The results of these studies (summarized in Table 4) suggest that apixaban and rivaroxaban as primary thromboprophylaxis in high-risk patients may reduce the rate of VTE with largely favorable safety profiles, although these studies excluded patients with baseline organ dysfunction, which is common in real-world cancer patients.
DOAC utility for extended anticoagulation
To date, there is a paucity of studies investigating the efficacy and safety of continuing anticoagulation for cancer-associated VTE beyond the first 3–6 months (whether at full or reduced dose). Trials such as EINSTEIN CHOICE78 and AMPLIFY-EXT79 have demonstrated the efficacy and safety of DOACs in extended anticoagulation for patients with VTE in the general population but these trials did not include large numbers of cancer patients. Most current guidelines recommend continuing therapy if the cancer is still present or if the patient is still receiving cancer-directed treatment.27,80 The DALTECAN81 and TiCAT82 studies were both single-arm cohort analyses in which patients with cancer-associated VTE were treated with dalteparin or tinzaparin for 12 months. The results of these studies support the recommendation to continue anticoagulation beyond 6 months. They demonstrated that the risk of VTE recurrence or bleeding was highest in the first 3–6 months and that risk of VTE recurrence persisted beyond 6 months, indicating a need for ongoing anticoagulation.
The most robust evidence for treatment of cancer-associated VTE with DOACs beyond the initial 6-month period comes from the previously discussed Hokusai VTE Cancer trial, which followed patients for up to 12 months. The results of this study support extended anticoagulation beyond an initial 6-month treatment period. In addition, a recent cohort study also demonstrated a reduced risk of VTE recurrence at 12 months for patients treated with rivaroxaban compared with LMWH and warfarin.83 Although the SELECT-D trial was initially intended to study patients beyond 6 months, this phase was terminated owing to slow recruitment.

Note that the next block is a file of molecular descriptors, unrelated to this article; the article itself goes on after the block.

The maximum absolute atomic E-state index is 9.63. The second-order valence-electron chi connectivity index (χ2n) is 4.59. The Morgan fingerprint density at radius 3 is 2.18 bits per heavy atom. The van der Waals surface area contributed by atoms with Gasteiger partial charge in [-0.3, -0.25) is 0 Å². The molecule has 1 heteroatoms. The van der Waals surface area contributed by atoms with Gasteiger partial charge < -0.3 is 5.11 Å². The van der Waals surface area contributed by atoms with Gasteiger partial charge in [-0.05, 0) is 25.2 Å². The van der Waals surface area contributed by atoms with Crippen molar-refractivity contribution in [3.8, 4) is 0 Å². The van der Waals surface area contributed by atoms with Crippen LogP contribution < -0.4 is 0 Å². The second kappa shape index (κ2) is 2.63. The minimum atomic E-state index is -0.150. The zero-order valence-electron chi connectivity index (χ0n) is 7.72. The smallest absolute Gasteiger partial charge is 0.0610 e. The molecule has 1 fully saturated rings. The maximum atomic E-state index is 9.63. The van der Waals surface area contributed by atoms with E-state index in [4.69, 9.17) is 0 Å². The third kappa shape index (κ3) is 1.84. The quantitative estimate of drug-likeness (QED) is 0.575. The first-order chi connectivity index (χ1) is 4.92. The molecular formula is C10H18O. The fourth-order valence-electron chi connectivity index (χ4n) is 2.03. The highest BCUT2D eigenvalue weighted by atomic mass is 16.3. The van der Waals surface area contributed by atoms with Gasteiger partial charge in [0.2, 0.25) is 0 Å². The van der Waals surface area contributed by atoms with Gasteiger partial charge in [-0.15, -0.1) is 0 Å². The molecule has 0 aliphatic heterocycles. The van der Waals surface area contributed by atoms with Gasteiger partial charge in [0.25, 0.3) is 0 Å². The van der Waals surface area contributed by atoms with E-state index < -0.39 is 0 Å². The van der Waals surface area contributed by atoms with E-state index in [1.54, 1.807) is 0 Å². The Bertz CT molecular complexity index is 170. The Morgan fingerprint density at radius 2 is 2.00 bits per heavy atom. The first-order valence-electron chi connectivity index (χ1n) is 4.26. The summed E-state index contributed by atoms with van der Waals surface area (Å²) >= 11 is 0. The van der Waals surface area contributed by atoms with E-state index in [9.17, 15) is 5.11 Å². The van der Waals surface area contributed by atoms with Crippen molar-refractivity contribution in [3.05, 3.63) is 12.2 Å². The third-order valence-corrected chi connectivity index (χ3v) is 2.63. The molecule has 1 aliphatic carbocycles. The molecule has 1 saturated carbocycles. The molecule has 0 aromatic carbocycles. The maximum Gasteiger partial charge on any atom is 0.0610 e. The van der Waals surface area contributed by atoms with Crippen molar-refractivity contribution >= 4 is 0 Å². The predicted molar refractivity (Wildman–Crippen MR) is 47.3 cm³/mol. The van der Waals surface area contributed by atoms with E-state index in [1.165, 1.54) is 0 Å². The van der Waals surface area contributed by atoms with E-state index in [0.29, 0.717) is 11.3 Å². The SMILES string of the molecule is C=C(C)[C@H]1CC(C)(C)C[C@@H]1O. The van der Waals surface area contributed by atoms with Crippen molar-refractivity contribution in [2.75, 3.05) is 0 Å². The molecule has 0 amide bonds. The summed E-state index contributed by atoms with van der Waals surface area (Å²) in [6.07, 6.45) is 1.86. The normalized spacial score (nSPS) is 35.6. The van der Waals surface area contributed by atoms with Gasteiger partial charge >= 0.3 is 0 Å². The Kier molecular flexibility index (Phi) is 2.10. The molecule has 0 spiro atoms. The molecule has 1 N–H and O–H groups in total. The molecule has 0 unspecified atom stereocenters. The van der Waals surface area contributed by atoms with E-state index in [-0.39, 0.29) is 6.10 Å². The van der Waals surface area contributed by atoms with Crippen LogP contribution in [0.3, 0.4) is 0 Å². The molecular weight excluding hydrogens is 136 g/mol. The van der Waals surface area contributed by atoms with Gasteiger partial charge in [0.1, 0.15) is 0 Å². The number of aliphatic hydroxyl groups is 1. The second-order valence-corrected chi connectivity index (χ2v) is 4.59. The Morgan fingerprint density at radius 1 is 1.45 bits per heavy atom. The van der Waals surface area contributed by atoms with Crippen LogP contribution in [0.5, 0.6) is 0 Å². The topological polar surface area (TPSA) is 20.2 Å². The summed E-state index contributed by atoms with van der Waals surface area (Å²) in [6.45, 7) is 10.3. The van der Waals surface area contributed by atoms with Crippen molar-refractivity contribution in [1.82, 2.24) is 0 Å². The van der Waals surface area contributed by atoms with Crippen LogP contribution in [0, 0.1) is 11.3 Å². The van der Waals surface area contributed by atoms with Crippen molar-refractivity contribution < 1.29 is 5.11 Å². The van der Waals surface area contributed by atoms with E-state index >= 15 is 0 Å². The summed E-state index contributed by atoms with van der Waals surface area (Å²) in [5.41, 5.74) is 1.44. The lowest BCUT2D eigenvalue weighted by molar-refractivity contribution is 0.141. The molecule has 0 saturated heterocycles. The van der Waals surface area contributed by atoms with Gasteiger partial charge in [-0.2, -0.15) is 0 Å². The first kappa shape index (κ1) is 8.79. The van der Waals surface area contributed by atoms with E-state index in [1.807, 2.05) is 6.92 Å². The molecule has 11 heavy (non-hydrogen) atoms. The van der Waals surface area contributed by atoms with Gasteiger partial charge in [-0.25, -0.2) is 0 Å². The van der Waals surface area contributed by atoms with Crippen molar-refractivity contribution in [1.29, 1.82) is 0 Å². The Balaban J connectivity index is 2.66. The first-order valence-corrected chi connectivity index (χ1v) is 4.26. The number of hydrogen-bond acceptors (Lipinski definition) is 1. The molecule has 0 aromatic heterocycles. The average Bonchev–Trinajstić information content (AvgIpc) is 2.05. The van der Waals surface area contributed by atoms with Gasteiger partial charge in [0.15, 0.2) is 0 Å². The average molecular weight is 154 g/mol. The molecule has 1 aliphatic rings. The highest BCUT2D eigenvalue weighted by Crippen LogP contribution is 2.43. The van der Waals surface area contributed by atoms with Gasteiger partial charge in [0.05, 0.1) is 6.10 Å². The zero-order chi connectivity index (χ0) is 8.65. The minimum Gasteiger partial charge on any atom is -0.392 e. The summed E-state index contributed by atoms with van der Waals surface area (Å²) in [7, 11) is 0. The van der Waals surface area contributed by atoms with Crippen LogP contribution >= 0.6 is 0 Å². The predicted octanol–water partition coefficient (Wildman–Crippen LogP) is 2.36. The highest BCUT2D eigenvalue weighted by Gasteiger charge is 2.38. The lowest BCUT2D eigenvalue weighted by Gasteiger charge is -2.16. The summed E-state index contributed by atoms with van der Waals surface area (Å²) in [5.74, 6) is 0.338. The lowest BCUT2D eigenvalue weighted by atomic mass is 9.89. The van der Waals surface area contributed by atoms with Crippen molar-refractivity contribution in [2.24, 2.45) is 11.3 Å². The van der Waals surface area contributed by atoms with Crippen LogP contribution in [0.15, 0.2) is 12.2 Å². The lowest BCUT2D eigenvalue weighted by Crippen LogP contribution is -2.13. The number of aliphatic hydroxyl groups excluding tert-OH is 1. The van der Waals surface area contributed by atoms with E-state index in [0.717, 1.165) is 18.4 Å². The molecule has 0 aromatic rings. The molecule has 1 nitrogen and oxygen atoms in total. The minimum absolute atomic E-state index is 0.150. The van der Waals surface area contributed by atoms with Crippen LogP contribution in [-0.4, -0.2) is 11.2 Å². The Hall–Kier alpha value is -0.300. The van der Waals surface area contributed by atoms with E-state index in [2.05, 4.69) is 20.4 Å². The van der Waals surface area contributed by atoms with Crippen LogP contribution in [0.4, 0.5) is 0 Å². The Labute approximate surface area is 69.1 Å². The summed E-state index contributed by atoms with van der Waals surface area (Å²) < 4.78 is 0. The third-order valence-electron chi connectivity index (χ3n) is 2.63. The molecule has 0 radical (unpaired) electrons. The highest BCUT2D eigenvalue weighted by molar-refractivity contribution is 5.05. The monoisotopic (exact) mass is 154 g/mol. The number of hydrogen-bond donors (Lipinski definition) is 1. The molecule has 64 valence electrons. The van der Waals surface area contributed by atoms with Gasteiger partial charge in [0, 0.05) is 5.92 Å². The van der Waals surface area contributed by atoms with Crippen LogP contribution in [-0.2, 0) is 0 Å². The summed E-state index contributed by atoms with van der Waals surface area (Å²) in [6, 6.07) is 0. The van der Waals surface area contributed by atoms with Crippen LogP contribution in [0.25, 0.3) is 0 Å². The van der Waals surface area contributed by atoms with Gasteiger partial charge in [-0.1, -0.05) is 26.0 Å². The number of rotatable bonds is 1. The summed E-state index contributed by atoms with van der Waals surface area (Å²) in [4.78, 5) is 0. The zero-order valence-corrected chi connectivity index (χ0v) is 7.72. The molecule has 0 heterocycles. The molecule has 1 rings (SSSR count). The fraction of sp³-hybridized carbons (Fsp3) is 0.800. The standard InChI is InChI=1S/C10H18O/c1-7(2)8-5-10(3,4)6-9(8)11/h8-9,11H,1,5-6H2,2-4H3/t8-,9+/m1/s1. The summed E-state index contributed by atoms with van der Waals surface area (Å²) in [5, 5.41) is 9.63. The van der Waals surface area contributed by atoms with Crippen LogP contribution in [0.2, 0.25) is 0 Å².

To optimize treatment of VTE in cancer patients, clinicians must consider both the unique challenges of anticoagulation in this population as well as the risks and benefits of the various anticoagulant agents. Cancer patients have increased risks of bleeding and VTE recurrence relative to other patients with VTE. While DOACs have emerged as an attractive alternative to LMWH, there may be an excessive bleeding risk in certain patient groups, particularly those with GI malignancies. DOACs may vary in VTE prevention efficacy and bleeding risk. Recent studies have demonstrated that DOACs may be effective as primary thromboprophylaxis in high-risk cancer patients. Ongoing studies will further elucidate the optimal role of DOACs in diverse subpopulations of cancer patients and further inform best practices for anticoagulation in this patient population.
H Al-Samkari is the recipient of the National Hemophilia Foundation-Shire Clinical Fellowship Award, which provides partial salary support.
AB Song wrote the first draft of the manuscript and contributed to concept and design, critical writing and revision of the intellectual content; RP Rosovsky contributed to critical revision of the intellectual content; JM Connors contributed to critical revision of the intellectual content; and H Al-Samkari contributed to concept and design, critical writing and revising the intellectual content. All authors contributed to data analysis, drafting and revising the article, gave final approval of the version to be published, and agree to be accountable for all aspects of the work.
RP Rosovsky reports grants from BMS, Janssen, and Portola, outside the submitted work; JM Connors reports personal fees from Bristol-Myers Squibb and Portola, during the conduct of the study; H Al-Samkari reports personal fees from Agios, outside the submitted work. The authors report no other conflicts of interest in this work.